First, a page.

issue 219 - May 1991
Moscow’s problems, Havana’s nightmares
As a result of the cutbacks in the former flood of Soviet aid, Cuba is facing its most severe challenge since the US blockade of the island began in 1962. Beginning this year, 1991, all Soviet transactions with Cuba will be reckoned at world prices and paid for in hard currencies. As Castro put it, ‘We have to be prepared to work with less and less … no-one knows what our trade relationship with the USSR will be; it is almost impossible to know how much oil and raw materials we will get in 1991 and under what conditions.’
As part of the austerity plan teams of draft animals have begun to replace tractors in the province of Granma; while orders are out to use tallow rather than lamp oil for lighting in the countryside.
To save fuel in buses, the Government is importing 200,000 bicycles. Several publications have closed down because of lack of paper, and thousands of state employees are being laid off – though with the promise of state unemployment assistance.
The last overseas journalist who reported scarcities was expelled from the country. He wrote that he could not find chicken, beef, flour or milk for sale on the island.
From El Tiempo of Bogota, reported in World Press Review Vol 38, No 1
Guns for Jews
A cynical deal consisting of Israel selling arms to Ethiopia in exchange for Ethiopian Jews has come to light despite official denials. About 250 of such Jews, known as Falashas, have finally arrived in Israel after months of being stranded in appalling conditions in Addis Ababa as they waited to emigrate. It is believed the delay was caused by the Ethiopian Government’s refusal to allow the Falasha out of the country until Israel increased its arms exports. Tel Aviv had previously supplied such weapons as fragmentation bombs which the Ethiopian army used in its Eritrean campaign. The separatist movements, on the other hand, have allegedly been supplied by Arab states.
From The Independent, 20.11.90
Detailed research findings on the main petroleum suppliers to South Africa for 1989, have just been released. The main findings include:
. The shipping companies responsible for transporting the fuel are confined to an increasingly limited group. More than 45 per cent of the fuel was carried by 17 tankers belonging to one shipping company, World-Wide Shipping of Hong Kong. A number of shipping companies registered in Greece/UK accounted for a further 35 per cent of the fuel imported.
. Countries whose companies and flags are linked with deliveries are Hong Kong, Liberia, United Kingdom, Greece and Cyprus. If the figure for Hong Kong – a country where the UK holds sovereignty – is included with the latter then the UK is linked to 34 of the 39 deliveries. That is 88 per cent of the fuel deliveries which were identified.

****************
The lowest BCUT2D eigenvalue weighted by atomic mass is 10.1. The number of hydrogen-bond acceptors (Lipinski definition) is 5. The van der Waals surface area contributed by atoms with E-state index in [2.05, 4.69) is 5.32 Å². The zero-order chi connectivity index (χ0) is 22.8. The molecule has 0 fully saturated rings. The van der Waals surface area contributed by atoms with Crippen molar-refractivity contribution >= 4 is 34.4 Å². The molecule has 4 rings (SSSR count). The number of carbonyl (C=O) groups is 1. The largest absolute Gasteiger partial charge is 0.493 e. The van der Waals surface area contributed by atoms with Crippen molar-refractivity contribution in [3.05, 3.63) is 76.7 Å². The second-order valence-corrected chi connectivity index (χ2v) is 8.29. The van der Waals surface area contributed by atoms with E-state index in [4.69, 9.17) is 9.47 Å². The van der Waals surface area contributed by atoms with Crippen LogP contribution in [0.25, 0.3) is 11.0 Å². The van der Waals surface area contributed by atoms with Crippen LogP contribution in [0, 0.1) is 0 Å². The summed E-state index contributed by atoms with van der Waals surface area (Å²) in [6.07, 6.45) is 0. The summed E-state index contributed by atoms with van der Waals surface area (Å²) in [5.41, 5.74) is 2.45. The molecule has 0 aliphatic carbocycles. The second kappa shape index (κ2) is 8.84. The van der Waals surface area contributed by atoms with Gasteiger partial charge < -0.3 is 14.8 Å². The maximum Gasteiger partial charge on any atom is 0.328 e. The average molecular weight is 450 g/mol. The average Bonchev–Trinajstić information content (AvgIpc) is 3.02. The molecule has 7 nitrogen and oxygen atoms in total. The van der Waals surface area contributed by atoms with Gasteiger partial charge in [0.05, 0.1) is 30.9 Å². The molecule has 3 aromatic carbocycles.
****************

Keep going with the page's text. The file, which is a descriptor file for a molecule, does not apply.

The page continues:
. At least 37 of the 39 tankers sailing to South Africa come from the Middle East. The United Arab Emirates accounted for half the fuel, while six tankers bringing 15 per cent of the fuel sailed from Egypt.
As a postscript: the resolution on the oil embargo against South Africa was carried overwhelmingly at the United Nations on 19 December, 1990. The only countries voting against were the UK and the US.
From Newsletter on the Oil Embargo against South Africa, No.22 1991
For some Japanese the end-of- year parties are a nightmare. The founder of the Non-Drinkers Association, Ken Yoshida, is one. ‘Even a couple of glasses of beer make me go bright red and unable to sit or stand up straight,’ says Yoshida. Yet Japanese men face great pressure to drink socially. Now medical evidence shows that as many as half of all Japanese people may, for genetic reasons, be deficient in the particular enzymes which rid the body of alcohol once it has been consumed.
Bangkok’s bank holidays
Thai students are expected to receive a four-day holiday later this year, thanks to the World Bank and IMF. To ensure that the 15,000 or so very important visitors for the World Bank/IMF meeting in October 1991 do not spend all their time stuck in Bangkok’s notorious traffic jams, schools will be closed. The intention is to keep students and their buses off the roads. For the only routes to the conference hall from the major hotels are along roads jammed with bumper-to-bumper traffic from early morning until well into the night.
From Far Eastern Economic Review, Vol 151 No 5 1991
Top of the pops
British Aerospace has retained its position at the top of the British export league. The Financial Times list of the top 100 exporters ranks BAe (also the UK’s largest military exporter) above other corporate giants such as British Petroleum and Rank Xerox.
However French arms exports dropped by nearly 90 per cent in 1990, with the biggest decline in sales to the Middle East and North Africa.
From Campaign Against the Arms Trade Newsletter, No 106
|THE OZONE LAYER|
Chemicals that are eating a hole in the earth’s protective ozone layer are still being released into the air at record levels, despite international agreements to phase out their use. This is the conclusion of F Sherwood Rowland, University of California scientist, who discovered the link between chlorofluorocarbons and the ozone layer 17 years ago. Latest tests show emission of CFCs reached a record high in 1990 and were still growing.
With no fall-off in CFCs, the worst is yet to come for the expanding hole in the ozone shield. The hole through which the harmful ultraviolet radiation rays of the sun can pour is expected to continue to expand until 2010 – even if controls which are now in place are effective.
From Consumer Currents, No. 132, 1991
‘When you take an Aboriginal from their land, you take them from the spirit that is giving
them life. You end up with shells of human beings, living in other peoples' countries.’
Pat Dodson, Central Lands Council, Australia.
This article is from
the May 1991 issue
of New Internationalist.
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